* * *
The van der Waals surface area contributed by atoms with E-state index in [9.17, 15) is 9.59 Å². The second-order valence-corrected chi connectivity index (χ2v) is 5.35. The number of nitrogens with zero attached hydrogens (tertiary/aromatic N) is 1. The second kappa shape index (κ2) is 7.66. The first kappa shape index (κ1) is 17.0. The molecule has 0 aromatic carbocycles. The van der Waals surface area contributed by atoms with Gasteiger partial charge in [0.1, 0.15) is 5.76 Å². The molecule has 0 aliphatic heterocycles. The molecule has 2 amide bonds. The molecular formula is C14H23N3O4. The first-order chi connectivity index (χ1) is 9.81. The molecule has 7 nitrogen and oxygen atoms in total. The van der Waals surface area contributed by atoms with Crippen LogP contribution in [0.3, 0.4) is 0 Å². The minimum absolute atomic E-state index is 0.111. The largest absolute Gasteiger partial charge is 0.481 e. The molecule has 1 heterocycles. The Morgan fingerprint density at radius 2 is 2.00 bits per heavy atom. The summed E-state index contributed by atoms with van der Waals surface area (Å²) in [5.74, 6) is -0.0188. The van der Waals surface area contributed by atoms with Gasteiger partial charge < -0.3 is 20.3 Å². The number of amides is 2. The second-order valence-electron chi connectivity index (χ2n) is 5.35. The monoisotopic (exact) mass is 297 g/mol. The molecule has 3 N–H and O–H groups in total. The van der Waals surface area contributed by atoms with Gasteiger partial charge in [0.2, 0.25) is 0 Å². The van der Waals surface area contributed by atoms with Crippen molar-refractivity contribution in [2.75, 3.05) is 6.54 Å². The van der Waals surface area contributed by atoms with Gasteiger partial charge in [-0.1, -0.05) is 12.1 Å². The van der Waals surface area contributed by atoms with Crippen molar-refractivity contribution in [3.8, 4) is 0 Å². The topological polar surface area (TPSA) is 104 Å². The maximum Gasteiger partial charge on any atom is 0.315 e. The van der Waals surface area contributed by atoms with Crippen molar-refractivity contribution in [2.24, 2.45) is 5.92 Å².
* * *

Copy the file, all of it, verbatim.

The van der Waals surface area contributed by atoms with E-state index in [9.17, 15) is 9.59 Å². The second-order valence-corrected chi connectivity index (χ2v) is 5.35. The number of nitrogens with zero attached hydrogens (tertiary/aromatic N) is 1. The second kappa shape index (κ2) is 7.66. The first kappa shape index (κ1) is 17.0. The molecule has 0 aromatic carbocycles. The van der Waals surface area contributed by atoms with Gasteiger partial charge in [0.1, 0.15) is 5.76 Å². The molecule has 0 aliphatic heterocycles. The molecule has 2 amide bonds. The molecular formula is C14H23N3O4. The first-order chi connectivity index (χ1) is 9.81. The molecule has 7 nitrogen and oxygen atoms in total. The van der Waals surface area contributed by atoms with Crippen LogP contribution in [0.3, 0.4) is 0 Å². The minimum absolute atomic E-state index is 0.111. The largest absolute Gasteiger partial charge is 0.481 e. The molecule has 1 heterocycles. The Morgan fingerprint density at radius 2 is 2.00 bits per heavy atom. The summed E-state index contributed by atoms with van der Waals surface area (Å²) in [5.74, 6) is -0.0188. The van der Waals surface area contributed by atoms with Gasteiger partial charge < -0.3 is 20.3 Å². The number of amides is 2. The second-order valence-electron chi connectivity index (χ2n) is 5.35. The monoisotopic (exact) mass is 297 g/mol. The molecule has 3 N–H and O–H groups in total. The van der Waals surface area contributed by atoms with Gasteiger partial charge in [0.2, 0.25) is 0 Å². The van der Waals surface area contributed by atoms with Crippen molar-refractivity contribution in [2.75, 3.05) is 6.54 Å². The van der Waals surface area contributed by atoms with Gasteiger partial charge in [-0.1, -0.05) is 12.1 Å². The van der Waals surface area contributed by atoms with Crippen molar-refractivity contribution in [3.8, 4) is 0 Å². The topological polar surface area (TPSA) is 104 Å². The maximum Gasteiger partial charge on any atom is 0.315 e. The van der Waals surface area contributed by atoms with Crippen molar-refractivity contribution in [2.24, 2.45) is 5.92 Å².